The process whereby certain Christians are chosen by the Church to become “Saints” (with a capital “S”) is known as glorification or canonization. The process has varied over time. Sanctity is self-authenticating, so that people know true holiness when they experience it. For this reason, the saints of the earliest days of the Church did not need to undergo an “official” process of ecclesiastical investigation and canonization. The Church knew that Peter, Paul, and the other apostles were Saints without any such process.
It was the same for the saints who died for their faith. The celebrations of their deaths were local affairs, with usually only the local church commemorating the martyrdom of their members. Thus, the Church in Smyrna would keep the feast of the martyrdom of their bishop Polycarp (d. 155 A.D.), while the Church in Thessalonica would not necessarily do so. Rather, the Thessalonians kept the feasts of their own local martyrs.
Thus, in the earliest years of the Church’s life, there was no single universal calendar. Rather, each church kept the common calendar, containing feasts such as Pascha and Pentecost, and added to it local variations for their own martyrs. Often the Christians of the local church would meet at the grave of their martyrs to read the story of their final contest and to celebrate the Eucharist over their relics. The holiness of the martyrs, in particular, and their status as those who dwelt with Christ in heaven, were never in doubt, so they were regarded as “capital ‘S’ saints” as soon as they were martyred.
Eventually, as the Church’s rise to Byzantine power necessitated greater cooperation and coordination between the local churches, the feast of one local church’s martyr would be celebrated in neighbouring churches as well, so that the cult of a local martyr grew and spread to other churches and locations. Regular meetings of bishops in a particular region helped to bring about this coordination. The creation of a universal calendar of saints and church feasts (including a universally agreed upon date for celebrating Pascha1) became pastorally necessary, so if one church celebrated its martyr’s feast, other churches would as well.
The process of canonization then became more formal. To canonize someone, the bishops of an autocephalous church meet in synod to agree upon the canonization of a saint and to put the Church’s seal on their alreadyexisting veneration. In doing this, the bishops are not “making” the person a saint, but simply recognizing their sanctity and declaring to their faithful that this person is indeed holy, is in heaven, is worthy of imitation, and that their prayers can be invoked liturgically. The saint then officially has his or her own feast day, liturgical prayers dedicated to him or her2, and can be the subject on an icon.3 The bishops, therefore, in their act of canonization, simply respond to the groundswell of support and devotion already present among the faithful.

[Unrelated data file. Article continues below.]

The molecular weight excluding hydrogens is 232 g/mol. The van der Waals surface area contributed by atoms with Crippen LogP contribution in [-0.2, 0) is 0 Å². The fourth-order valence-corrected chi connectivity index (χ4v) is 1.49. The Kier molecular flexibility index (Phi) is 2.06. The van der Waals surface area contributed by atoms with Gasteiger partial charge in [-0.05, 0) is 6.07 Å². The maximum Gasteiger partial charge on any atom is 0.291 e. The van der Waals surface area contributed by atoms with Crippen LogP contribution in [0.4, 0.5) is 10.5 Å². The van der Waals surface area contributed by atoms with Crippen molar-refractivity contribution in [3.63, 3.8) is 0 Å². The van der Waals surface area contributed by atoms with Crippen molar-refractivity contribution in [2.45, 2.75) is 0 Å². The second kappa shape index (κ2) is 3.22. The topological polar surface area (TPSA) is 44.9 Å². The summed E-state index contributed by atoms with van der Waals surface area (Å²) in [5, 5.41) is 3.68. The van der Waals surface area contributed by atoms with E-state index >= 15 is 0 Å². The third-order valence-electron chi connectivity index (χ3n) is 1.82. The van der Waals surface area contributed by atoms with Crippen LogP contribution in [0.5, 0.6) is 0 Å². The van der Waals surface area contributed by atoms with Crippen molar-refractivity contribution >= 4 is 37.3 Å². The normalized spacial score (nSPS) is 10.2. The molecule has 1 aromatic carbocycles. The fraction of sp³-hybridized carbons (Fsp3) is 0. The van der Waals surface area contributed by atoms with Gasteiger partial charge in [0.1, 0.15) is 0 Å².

These acts of canonization are still local in character in that it is the task of the synod of bishops of an autocephalous church to undertake such canonization—usually the bishops who have possession of the saint’s relics. Thus, for example, St. Herman of Alaska, although he was Russian and part of the Russian Church, was canonized by the autocephalous Orthodox Church in America because it was this autocephalous church which possessed his relics in Alaska. On the other hand, the canonization of St. Patriarch Tikhon, although he was the first bishop of the American diocese (later The Orthodox Church in America), was canonized by the Russian Church because he was in Russia when he died. Thus, the Russian Church retained possession of his relics.
The decrees of one autocephalous church concerning its newly canonized saints do not have canonical power outside of that church. The fact that Herman of Alaska is recognized as a saint by the Orthodox Church in America cannot compel (for example) the autocephalous Church of Greece to recognize him as a saint. To this degree, the canonizations remain local affairs. But given the unity of the autocephalous churches, the canonizations of one church are recognized by the others—not by force of canonical law, but because in general, all the churches can recognize a saint when they see one.
Some local churches in Asia preferred to celebrate Pascha always on the 14th of Nisan, which did not always fall on a Sunday. ↩
Including their own troparion, kontakion, verses for the “Lord I call,” for the canon of Matins, and the Praises. ↩
It is probable that icons of certain saints had informally appeared before the official canonization. ↩